The rise of sleep tourism

The Bryte Restorative Sleep Suite - Park Hyatt New York
The Bryte Restorative Sleep Suite, packed with sleep-enhancing amenities, launched at the Park Hyatt New York in January.

excerpt from CNN

Going on vacation may seem like an unconventional way of trying to improve your sleeping habits.

But sleep tourism has been growing in popularity for several years, with an increasing number of sleep-focused stays appearing at hotels and resorts around the world.

Interest has skyrocketed since the pandemic, with a number of high-profile establishments turning their attention to sleep-deprived sufferers.

Over the past 12 months, Park Hyatt New York has launched the Bryte Restorative Sleep Suite, a 900-square-foot suite packed with sleep-enhancing amenities, while Rosewood Hotels & Resorts recently launched a collection of retreats called Alchemy of Sleep, which are designed to “promote rest”.

Zedwell, London’s first sleep-focused hotel, featuring rooms equipped with innovative soundproofing, opened its doors in early 2020, and Swedish bed manufacturer Hastens established the world’s first Hästens Sleep Spa Hotel, a luxury boutique hotel. 15 rooms, in the Portuguese city of Coimbra a year later.

So why has sleep suddenly become such an important focus for the travel industry?

Dr. Rebecca Robbins, sleep researcher and co-author of the book “Sleep for Success!” she believes this change has been a long time coming, particularly when it comes to hotels.

“When it comes down to it, travelers book hotels as a place to sleep,” he tells CNN Travel, before noting that the hotel industry has mostly focused on things that really take away from sleep in the past.

“People often associate travel with decadent eating, extending your bed hours, attractions and things you do while traveling, really almost at the cost of sleep,” he adds.

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“Now, I think there’s been a big seismic shift in our collective consciousness and prioritization on wellness and wellness.”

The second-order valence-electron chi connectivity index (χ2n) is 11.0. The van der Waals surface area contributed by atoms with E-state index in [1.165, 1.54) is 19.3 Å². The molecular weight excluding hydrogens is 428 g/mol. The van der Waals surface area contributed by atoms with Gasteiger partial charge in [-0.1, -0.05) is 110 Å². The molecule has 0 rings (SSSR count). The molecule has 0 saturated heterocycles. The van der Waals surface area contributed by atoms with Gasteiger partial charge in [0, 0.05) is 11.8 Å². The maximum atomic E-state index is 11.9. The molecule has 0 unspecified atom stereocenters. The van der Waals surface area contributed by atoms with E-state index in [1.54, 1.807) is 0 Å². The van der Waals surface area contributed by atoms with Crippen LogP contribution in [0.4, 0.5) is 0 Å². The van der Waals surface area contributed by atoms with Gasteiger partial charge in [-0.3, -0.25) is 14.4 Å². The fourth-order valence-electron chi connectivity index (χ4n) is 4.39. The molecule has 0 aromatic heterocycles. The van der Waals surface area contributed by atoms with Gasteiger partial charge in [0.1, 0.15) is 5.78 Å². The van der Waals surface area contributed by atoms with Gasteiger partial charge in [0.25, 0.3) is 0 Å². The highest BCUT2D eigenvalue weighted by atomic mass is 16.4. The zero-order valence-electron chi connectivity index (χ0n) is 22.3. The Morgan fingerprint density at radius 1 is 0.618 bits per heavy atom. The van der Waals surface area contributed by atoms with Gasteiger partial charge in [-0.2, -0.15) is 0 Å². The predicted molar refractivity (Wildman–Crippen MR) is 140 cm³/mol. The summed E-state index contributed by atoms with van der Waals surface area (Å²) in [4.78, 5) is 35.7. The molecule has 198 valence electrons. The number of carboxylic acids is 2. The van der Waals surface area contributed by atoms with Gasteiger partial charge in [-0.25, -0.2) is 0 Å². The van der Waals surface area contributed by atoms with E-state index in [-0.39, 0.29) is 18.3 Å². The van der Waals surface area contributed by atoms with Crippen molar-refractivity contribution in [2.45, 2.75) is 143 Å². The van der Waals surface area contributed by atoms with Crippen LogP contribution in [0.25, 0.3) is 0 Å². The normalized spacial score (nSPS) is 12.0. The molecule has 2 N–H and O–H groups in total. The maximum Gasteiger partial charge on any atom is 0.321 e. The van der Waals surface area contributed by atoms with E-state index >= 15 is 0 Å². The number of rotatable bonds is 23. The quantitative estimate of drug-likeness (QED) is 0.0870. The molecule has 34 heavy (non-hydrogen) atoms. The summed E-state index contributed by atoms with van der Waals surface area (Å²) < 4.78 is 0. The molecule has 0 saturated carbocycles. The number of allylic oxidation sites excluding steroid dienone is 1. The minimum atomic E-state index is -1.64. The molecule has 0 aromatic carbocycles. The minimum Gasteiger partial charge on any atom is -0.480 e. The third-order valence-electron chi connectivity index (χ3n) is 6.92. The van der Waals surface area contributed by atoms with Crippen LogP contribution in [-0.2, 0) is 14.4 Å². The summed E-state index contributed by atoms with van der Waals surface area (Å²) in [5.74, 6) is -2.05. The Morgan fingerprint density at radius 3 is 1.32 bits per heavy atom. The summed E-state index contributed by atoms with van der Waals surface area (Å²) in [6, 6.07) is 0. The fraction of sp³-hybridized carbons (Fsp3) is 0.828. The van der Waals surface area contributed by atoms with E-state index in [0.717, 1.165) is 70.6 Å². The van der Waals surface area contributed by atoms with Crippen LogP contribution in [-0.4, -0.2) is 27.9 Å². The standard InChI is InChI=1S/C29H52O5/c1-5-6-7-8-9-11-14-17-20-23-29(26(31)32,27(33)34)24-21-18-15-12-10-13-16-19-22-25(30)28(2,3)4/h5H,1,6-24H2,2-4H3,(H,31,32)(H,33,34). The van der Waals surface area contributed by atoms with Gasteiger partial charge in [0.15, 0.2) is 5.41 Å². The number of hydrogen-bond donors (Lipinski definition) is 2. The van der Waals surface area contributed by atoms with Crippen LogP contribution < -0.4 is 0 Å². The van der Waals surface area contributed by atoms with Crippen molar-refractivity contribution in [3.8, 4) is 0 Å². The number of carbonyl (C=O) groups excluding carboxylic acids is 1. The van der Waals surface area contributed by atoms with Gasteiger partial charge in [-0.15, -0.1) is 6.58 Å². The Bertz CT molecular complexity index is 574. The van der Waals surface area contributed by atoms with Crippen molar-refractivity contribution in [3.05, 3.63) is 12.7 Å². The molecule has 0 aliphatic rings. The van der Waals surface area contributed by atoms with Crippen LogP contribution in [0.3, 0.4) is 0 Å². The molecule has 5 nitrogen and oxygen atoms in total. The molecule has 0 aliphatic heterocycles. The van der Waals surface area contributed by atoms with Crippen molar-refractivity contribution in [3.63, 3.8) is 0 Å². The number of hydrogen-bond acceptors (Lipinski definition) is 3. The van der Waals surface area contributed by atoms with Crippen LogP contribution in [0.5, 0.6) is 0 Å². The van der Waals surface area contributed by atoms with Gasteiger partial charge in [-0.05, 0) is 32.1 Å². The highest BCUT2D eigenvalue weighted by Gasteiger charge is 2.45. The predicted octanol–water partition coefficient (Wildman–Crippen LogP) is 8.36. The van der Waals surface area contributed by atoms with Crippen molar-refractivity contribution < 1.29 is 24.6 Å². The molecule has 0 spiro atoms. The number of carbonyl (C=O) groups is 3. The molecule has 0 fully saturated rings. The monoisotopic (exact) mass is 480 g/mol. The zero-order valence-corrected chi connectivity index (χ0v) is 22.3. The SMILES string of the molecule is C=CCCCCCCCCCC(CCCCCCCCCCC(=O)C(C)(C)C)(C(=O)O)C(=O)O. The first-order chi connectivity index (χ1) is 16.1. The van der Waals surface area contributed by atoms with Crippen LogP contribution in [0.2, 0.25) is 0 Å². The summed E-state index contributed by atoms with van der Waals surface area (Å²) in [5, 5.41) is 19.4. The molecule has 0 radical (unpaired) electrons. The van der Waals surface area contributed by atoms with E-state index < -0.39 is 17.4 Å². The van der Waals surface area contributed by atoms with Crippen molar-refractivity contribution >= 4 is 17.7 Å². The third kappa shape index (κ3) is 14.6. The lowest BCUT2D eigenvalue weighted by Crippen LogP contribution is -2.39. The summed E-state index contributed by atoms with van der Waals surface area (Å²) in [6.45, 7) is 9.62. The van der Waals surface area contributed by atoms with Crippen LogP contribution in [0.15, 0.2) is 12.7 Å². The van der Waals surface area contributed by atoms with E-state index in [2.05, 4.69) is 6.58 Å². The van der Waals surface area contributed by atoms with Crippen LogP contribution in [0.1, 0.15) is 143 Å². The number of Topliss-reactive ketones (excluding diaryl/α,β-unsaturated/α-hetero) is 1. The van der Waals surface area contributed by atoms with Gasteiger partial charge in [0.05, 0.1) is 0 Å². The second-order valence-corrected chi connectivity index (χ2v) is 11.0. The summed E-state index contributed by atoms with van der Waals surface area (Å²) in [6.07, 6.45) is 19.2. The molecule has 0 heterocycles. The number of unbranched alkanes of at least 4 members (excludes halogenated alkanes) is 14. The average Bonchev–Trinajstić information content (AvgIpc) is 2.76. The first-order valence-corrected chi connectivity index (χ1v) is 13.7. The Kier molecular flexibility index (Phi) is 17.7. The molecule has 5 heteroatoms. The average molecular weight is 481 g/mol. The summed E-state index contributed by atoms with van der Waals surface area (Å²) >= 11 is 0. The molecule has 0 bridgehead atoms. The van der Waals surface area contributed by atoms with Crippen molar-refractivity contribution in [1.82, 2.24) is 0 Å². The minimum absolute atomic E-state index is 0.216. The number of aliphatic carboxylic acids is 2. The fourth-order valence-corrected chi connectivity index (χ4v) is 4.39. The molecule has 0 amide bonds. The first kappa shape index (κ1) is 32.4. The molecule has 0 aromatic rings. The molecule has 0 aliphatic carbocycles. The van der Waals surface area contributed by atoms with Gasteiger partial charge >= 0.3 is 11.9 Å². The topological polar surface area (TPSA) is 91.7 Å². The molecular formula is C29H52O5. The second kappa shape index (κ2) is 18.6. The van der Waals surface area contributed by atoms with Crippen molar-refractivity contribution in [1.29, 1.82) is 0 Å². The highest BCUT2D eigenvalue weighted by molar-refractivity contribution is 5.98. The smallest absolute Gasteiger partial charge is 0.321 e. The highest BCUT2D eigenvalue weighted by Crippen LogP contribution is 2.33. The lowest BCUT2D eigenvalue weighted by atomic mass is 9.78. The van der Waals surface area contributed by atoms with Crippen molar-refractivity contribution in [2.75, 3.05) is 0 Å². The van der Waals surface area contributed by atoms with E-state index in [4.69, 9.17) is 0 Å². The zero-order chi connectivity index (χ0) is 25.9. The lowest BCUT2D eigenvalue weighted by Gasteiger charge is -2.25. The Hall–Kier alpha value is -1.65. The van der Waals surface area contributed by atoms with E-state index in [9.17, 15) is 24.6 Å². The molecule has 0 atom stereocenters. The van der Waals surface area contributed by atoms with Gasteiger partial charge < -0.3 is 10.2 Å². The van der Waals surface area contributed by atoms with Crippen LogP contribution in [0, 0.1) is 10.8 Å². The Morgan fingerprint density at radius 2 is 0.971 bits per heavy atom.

The global pandemic seems to have played a huge role in this. A study published in the Journal of Clinical Sleep Medicine found that 40% of more than 2,500 adults who participated reported a reduction in sleep quality since the start of the pandemic.

“There has been an increased focus on sleep in the age of Covid-19, and probably because so many people have struggled with it [sleep]says Dr. Robbins.

Prioritizing sleep

Hypnotherapist, meditation coach and holistic practitioner Malminder Gill has also noticed a change in attitudes towards sleep.

“Everything seems to be moving towards longevity, and I think that’s really pushed things forward,” Gill tells CNN Travel.

“Because it’s no big surprise that sleep is such an important aspect of our lives. Lack of sleep can cause a lot of different problems in your body and for your mental health.

“So, anxiety, depression, low mood, mood swings, all sorts of things, plus tiredness.”

Gill has partnered with Cadogan, a Belmond Hotel in London, to create a special service for guests with sleep problems called Sleep Concierge.

Service includes a sleep-inducing meditation recording, a pillow menu with options to suit guests who prefer to sleep on their backs or sides, the option of a weighted blanket, a bedtime tea specifically developed for service and a scented pillow. fog.

Click here to read the full article on CNN.

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